after reading a lot of topics about multiple regression models I’m curious to take a look into real model (most probably, Excel file) made for practical purpose and reflecting real industry’s calculations.
If any of you can share such models with me it would be very appreciated)
Just run one on your own. All of the stuff I have is proprietary to my firm and would bet most people would be in the same boat. Just take something like GDP and try to explain it with BBB spreads, unemployment, or other variables you choose and see how it turns out. You could also do equity market ones if that is more interesting to you.
Alternatively you could read the fama-french paper. On the dimensional funds website I believe there is a paper on there for one of their fixed income models.
Add data analysis toolpack into your excel its easy to run a regression. Download FRED plugin and you can get economic data from the Fed. If you used the CFAI material the format of the output will look familiar, they used excel to do regression
Thanks for replies, guys.
I even wrote a request to BIWS, and the guy was so kind to reply, answering that IB industry doesn’t used a lot regression analysis, and most of it is pretty simple.
I’m familiar with Data Analysis add-in, but i would prefer to take a look into real example. For instance, in mining industry this tool can be very helpful in order to forecast commodities’ prices. I think gold prices can be regressed against China/India population, M1,M2 money supply in USA, gold production and exploration results, etc. Than execute all these analysis regarding to heteroskedasticity, autocorrelation, multycollinearity, misspecifications, etc. It sounds a way academic, but i wasn’t able to find any examples on Internet.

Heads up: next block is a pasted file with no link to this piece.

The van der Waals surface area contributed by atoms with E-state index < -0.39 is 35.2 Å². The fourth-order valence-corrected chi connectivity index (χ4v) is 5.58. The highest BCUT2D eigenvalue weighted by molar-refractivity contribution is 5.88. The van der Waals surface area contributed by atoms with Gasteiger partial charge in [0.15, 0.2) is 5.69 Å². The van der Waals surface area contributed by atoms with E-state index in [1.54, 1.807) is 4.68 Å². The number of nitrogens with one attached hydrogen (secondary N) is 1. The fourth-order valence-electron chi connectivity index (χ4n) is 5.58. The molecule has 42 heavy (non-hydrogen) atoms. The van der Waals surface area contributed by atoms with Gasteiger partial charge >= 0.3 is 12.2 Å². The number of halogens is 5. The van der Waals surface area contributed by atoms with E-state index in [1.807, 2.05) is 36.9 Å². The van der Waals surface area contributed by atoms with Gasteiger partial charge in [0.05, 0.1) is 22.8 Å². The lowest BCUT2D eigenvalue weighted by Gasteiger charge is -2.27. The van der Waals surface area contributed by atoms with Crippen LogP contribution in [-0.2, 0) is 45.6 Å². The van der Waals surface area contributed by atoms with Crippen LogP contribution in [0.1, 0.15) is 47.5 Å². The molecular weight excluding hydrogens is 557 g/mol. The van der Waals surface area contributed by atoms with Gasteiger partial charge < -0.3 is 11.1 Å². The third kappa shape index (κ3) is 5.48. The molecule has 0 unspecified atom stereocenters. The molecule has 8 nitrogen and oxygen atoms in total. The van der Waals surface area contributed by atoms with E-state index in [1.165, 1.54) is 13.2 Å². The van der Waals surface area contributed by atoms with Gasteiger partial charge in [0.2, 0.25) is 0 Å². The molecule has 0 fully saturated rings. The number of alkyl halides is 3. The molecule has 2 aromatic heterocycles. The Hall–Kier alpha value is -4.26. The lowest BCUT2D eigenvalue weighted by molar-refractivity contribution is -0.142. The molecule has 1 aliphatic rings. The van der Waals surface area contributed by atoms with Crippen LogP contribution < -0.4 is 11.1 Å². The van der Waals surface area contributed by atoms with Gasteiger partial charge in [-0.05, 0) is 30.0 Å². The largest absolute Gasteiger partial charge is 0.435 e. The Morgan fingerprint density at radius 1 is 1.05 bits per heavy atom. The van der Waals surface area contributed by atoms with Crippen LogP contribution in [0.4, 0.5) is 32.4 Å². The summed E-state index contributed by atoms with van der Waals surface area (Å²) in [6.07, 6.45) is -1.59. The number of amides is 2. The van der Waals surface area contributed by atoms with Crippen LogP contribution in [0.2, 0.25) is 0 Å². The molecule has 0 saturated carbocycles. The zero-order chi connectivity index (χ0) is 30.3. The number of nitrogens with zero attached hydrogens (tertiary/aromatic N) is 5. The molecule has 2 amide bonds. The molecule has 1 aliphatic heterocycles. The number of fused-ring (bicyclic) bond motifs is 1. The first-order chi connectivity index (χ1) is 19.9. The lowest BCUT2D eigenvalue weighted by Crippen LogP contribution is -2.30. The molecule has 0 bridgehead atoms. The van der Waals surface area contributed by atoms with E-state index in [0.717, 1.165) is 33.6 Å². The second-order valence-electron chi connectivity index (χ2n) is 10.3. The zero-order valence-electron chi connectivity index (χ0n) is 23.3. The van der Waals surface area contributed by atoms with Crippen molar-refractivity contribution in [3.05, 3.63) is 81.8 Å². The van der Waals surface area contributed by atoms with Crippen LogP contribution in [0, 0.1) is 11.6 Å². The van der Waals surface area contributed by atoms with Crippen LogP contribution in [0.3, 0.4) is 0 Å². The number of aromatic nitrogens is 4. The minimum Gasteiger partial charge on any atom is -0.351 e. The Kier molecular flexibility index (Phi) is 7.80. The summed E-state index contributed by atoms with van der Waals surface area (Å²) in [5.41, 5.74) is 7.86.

once you get into that level of regression you should certainly be using R or something like that if you have not already. You would be able to do something like that quite simply in statistical softwhere once you know the language. My gf is in biostatistics and uses SAS but the concept is the same and could whip up something like that rather quickly. From what I have read on many places, R is basically what anyone who does statistical analysis does.
As far as your BIWS question I would imagine he is correct, an IB analyst isn’t really in a place to be doing that. Im sure more ER guys, and certainly quant guys are using statistical modeling.
Excel isn’t really good to use, especially without the right plug-ins (more tedious to be thorough). SAS is the gold standard for statistical analysis (at least, according to people in graduate/PhD stats programs), and R, SPSS, Minitab, and Stata are all popular as well. R is free, so it has gained traction, but some journals won’t accept output from it because it’s open-source (at least, I’ve heard that).
You can perform at least some of those things (that you mentioned) in Excel, but it’s much more cumbersome than a statistical software package.
Good point regarding the ease with which another software can do this for you! If you’re doing any kind of regression, you really should be checking the error assumptions regarding specification (mean error of zero), normality, homoscedasticity, and no autocorrelation (or considering if autocorrelation is a concern for your data type).
Check out any of the IMF’s World Economic Report. There’s usually 2-3 studies per report and plenty of references to previous studies.